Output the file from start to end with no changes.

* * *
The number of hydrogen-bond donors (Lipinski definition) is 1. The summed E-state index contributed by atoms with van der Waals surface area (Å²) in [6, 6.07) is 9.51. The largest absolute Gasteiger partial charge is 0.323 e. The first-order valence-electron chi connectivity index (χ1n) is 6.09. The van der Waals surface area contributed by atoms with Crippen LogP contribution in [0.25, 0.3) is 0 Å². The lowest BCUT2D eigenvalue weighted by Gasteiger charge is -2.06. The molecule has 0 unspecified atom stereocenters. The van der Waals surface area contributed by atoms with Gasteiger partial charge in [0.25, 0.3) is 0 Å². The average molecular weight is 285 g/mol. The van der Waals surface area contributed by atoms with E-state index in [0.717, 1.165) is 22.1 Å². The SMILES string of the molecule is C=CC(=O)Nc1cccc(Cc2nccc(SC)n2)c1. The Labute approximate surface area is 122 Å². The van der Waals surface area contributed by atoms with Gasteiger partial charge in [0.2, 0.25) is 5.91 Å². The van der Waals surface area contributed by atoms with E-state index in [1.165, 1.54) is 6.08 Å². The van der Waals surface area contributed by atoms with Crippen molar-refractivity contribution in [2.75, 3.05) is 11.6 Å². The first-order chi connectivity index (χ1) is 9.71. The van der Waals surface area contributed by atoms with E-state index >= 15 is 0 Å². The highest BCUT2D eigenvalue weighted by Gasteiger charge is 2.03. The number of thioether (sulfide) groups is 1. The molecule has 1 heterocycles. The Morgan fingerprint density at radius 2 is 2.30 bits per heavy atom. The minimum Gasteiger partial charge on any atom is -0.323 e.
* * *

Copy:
The number of hydrogen-bond donors (Lipinski definition) is 1. The summed E-state index contributed by atoms with van der Waals surface area (Å²) in [6, 6.07) is 9.51. The largest absolute Gasteiger partial charge is 0.323 e. The first-order valence-electron chi connectivity index (χ1n) is 6.09. The van der Waals surface area contributed by atoms with Crippen LogP contribution in [0.25, 0.3) is 0 Å². The lowest BCUT2D eigenvalue weighted by Gasteiger charge is -2.06. The molecule has 0 unspecified atom stereocenters. The van der Waals surface area contributed by atoms with Gasteiger partial charge in [0.25, 0.3) is 0 Å². The average molecular weight is 285 g/mol. The van der Waals surface area contributed by atoms with E-state index in [0.717, 1.165) is 22.1 Å². The SMILES string of the molecule is C=CC(=O)Nc1cccc(Cc2nccc(SC)n2)c1. The Labute approximate surface area is 122 Å². The van der Waals surface area contributed by atoms with Gasteiger partial charge in [0.2, 0.25) is 5.91 Å². The van der Waals surface area contributed by atoms with E-state index in [1.165, 1.54) is 6.08 Å². The van der Waals surface area contributed by atoms with Crippen molar-refractivity contribution in [2.75, 3.05) is 11.6 Å². The first-order chi connectivity index (χ1) is 9.71. The van der Waals surface area contributed by atoms with E-state index >= 15 is 0 Å². The highest BCUT2D eigenvalue weighted by Gasteiger charge is 2.03. The number of thioether (sulfide) groups is 1. The molecule has 1 heterocycles. The Morgan fingerprint density at radius 2 is 2.30 bits per heavy atom. The minimum Gasteiger partial charge on any atom is -0.323 e.